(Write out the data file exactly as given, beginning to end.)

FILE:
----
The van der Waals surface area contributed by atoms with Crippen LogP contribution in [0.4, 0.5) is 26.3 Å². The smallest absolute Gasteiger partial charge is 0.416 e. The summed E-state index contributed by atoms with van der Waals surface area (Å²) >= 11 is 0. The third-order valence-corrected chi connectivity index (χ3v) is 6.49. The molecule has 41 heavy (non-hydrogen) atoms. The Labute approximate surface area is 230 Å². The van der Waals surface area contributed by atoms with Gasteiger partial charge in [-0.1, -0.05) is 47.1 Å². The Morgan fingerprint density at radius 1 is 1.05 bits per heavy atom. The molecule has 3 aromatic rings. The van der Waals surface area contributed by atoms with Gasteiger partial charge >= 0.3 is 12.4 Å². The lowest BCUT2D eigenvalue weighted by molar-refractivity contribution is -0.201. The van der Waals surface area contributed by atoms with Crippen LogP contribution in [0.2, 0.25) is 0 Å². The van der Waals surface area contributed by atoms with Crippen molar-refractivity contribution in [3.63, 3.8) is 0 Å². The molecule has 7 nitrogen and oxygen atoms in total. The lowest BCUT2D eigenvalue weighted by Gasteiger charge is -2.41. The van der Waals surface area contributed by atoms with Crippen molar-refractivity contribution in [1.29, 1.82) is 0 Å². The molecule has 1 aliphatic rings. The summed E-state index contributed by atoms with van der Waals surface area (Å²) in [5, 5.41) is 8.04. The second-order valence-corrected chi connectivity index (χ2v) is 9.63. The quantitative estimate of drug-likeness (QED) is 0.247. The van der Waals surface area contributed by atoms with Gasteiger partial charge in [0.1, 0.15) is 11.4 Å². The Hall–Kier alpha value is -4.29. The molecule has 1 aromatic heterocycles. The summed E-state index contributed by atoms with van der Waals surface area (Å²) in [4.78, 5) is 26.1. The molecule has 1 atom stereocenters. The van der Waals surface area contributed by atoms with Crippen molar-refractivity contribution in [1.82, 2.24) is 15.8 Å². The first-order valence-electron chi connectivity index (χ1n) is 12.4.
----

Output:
The van der Waals surface area contributed by atoms with Crippen LogP contribution in [0.4, 0.5) is 26.3 Å². The smallest absolute Gasteiger partial charge is 0.416 e. The summed E-state index contributed by atoms with van der Waals surface area (Å²) >= 11 is 0. The third-order valence-corrected chi connectivity index (χ3v) is 6.49. The molecule has 41 heavy (non-hydrogen) atoms. The Labute approximate surface area is 230 Å². The van der Waals surface area contributed by atoms with Gasteiger partial charge in [-0.1, -0.05) is 47.1 Å². The Morgan fingerprint density at radius 1 is 1.05 bits per heavy atom. The molecule has 3 aromatic rings. The van der Waals surface area contributed by atoms with Gasteiger partial charge >= 0.3 is 12.4 Å². The lowest BCUT2D eigenvalue weighted by molar-refractivity contribution is -0.201. The van der Waals surface area contributed by atoms with Crippen LogP contribution in [0.2, 0.25) is 0 Å². The van der Waals surface area contributed by atoms with Crippen molar-refractivity contribution in [3.63, 3.8) is 0 Å². The molecule has 7 nitrogen and oxygen atoms in total. The lowest BCUT2D eigenvalue weighted by Gasteiger charge is -2.41. The van der Waals surface area contributed by atoms with Crippen molar-refractivity contribution in [1.29, 1.82) is 0 Å². The molecule has 1 aliphatic rings. The summed E-state index contributed by atoms with van der Waals surface area (Å²) in [5, 5.41) is 8.04. The second-order valence-corrected chi connectivity index (χ2v) is 9.63. The quantitative estimate of drug-likeness (QED) is 0.247. The van der Waals surface area contributed by atoms with Gasteiger partial charge in [0.1, 0.15) is 11.4 Å². The Hall–Kier alpha value is -4.29. The molecule has 1 aromatic heterocycles. The summed E-state index contributed by atoms with van der Waals surface area (Å²) in [4.78, 5) is 26.1. The molecule has 1 atom stereocenters. The van der Waals surface area contributed by atoms with Crippen molar-refractivity contribution in [1.82, 2.24) is 15.8 Å². The first-order valence-electron chi connectivity index (χ1n) is 12.4.